The following is a commentary by Phil Lawler, editor of Catholic World News:

“Treating pandemic choices as a scorecard on which some people racked up more points than others is preventing us from moving forward.” That’s the conclusion of Emily Oster, in her Atlantic article, “Let’s Declare a Pandemic Amnesty,” which has launched a thousand clicks.

Here’s the problem with that argument: We can’t move forward until we decide which direction is forward. Having come through a very painful experience, we now hope to learn from it. How can we learn, if we don’t pause to take note of what we did right (not much) and wrong (a lot)?

Many people made honest mistakes in their early responses to the Covid epidemic. “But in the spring and summer 2020, we had only glimmers of information,” Oster explains. Yes, but why did we have so little reliable information? Then people argued over which vaccine to promote. That, the Atlantic article continues, “was the result of uncertainty.” But why was there so much uncertainty, about an injection that everyone was strongly advised—in many cases commanded—to take?

The lack of information, and the uncertainty, were direct results of a frantic rush to judgment. As soon as our government leaders organized a response to the epidemic, they imposed a rigid orthodoxy, suppressing all dissent. With the aid of the mass media, and invaluable help from the censors of social-media outlets, they prevented the free flow of information. “Trust the science,” they told us, and pointed to a general consensus among public-health experts. But scientific facts are not established by consensus. They are tested against competing theories, and proven by laboratory tests, and subjected to peer review.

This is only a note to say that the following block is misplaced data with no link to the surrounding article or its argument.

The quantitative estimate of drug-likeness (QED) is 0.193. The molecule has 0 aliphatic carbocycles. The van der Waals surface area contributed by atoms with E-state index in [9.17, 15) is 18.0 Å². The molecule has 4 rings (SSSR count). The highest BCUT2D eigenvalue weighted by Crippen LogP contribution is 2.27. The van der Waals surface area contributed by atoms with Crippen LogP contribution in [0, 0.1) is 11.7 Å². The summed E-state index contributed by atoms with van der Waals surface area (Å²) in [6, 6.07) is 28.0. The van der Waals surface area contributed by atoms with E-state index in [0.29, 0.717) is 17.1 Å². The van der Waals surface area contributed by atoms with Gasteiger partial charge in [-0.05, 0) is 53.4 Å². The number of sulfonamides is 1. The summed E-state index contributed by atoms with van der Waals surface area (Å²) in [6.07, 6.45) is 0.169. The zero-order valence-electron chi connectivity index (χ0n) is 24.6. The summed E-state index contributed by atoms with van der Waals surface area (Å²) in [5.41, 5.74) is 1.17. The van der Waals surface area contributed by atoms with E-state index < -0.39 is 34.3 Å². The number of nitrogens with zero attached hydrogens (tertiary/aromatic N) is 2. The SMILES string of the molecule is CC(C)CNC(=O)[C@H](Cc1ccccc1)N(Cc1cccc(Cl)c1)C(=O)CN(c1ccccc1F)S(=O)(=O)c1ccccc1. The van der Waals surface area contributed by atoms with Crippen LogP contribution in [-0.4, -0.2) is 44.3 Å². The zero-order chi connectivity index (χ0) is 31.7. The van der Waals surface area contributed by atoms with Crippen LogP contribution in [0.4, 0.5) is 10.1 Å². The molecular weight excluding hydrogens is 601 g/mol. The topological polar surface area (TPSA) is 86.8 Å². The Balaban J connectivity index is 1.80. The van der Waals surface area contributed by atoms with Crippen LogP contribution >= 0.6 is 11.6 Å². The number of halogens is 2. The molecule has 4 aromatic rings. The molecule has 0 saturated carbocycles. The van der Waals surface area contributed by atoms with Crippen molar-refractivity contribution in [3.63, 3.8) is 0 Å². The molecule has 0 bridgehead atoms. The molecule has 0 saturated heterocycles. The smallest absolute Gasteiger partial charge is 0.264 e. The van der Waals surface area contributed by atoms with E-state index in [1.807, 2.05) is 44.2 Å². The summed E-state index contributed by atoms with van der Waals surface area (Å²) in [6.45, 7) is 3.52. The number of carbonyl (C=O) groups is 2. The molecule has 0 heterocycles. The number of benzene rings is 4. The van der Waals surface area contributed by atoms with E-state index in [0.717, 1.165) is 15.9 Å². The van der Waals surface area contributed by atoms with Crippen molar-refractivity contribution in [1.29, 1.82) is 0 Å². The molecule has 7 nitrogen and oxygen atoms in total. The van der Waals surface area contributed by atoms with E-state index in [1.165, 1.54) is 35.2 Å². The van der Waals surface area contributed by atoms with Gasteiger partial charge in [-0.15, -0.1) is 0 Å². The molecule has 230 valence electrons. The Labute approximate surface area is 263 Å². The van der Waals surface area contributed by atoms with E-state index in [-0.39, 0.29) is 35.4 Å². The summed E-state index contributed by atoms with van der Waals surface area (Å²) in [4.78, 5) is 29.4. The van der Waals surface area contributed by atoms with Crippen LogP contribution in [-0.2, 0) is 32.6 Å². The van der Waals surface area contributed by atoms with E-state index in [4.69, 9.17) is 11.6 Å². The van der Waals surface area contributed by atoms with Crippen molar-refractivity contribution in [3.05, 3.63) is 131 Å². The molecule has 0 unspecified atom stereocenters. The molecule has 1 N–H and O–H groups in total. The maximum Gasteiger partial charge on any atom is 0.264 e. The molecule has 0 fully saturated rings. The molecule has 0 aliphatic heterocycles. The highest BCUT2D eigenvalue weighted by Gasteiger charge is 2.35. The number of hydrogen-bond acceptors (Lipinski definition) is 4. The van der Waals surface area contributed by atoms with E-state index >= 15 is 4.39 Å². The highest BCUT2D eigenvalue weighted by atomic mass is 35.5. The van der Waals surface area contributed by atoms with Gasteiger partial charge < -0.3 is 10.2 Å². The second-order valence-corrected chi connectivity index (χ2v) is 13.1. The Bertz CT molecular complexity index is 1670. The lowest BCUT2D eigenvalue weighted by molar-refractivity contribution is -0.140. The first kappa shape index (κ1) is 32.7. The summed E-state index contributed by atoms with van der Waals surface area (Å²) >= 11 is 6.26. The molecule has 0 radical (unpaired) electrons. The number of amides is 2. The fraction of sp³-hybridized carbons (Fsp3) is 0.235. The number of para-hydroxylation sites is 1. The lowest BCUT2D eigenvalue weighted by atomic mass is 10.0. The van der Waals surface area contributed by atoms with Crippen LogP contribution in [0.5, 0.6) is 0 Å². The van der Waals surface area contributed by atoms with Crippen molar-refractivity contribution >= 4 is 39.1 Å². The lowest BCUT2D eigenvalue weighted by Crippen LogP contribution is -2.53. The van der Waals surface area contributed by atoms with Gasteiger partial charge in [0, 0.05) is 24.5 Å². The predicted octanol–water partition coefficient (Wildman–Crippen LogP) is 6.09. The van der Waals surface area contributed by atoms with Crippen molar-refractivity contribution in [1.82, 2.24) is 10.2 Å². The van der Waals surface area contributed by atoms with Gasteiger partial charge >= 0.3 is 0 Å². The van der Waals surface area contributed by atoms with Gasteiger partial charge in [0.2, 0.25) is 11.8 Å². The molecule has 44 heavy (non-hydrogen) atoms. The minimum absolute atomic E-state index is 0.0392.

The great tragedy of the lockdown was not caused by the people who made innocent mistakes—like wearing cloth masks or wiping down counters—in the mistaken belief that they were preventing the spread of the virus. The tragedy occurred because, once the appointed experts had issued their edicts, no one was allowed to question them. From the early days of the Covid era, there were eminently qualified scientists offering reasonable arguments against the lockdown policies. (See the Great Barrington Declaration, which has now drawn nearly one million signatures.) But they were not given a hearing. On the contrary, they were treated as pariahs, in many cases stripped of their academic credentials. How about an amnesty for them, now that their ideas have been vindicated?

As a Catholic, looking back on the appalling effect that the lockdown had on our Church, I insist (as I did in my book Contagious Faith, written as the madness peaked) that “moving forward” entails asking how our pastors came to believe that our physical health was more important than our spiritual health, so that for months they denied us the sacraments. That was not a failure of scientific judgment; it was a failure of faith.

Full story at Catholic Culture.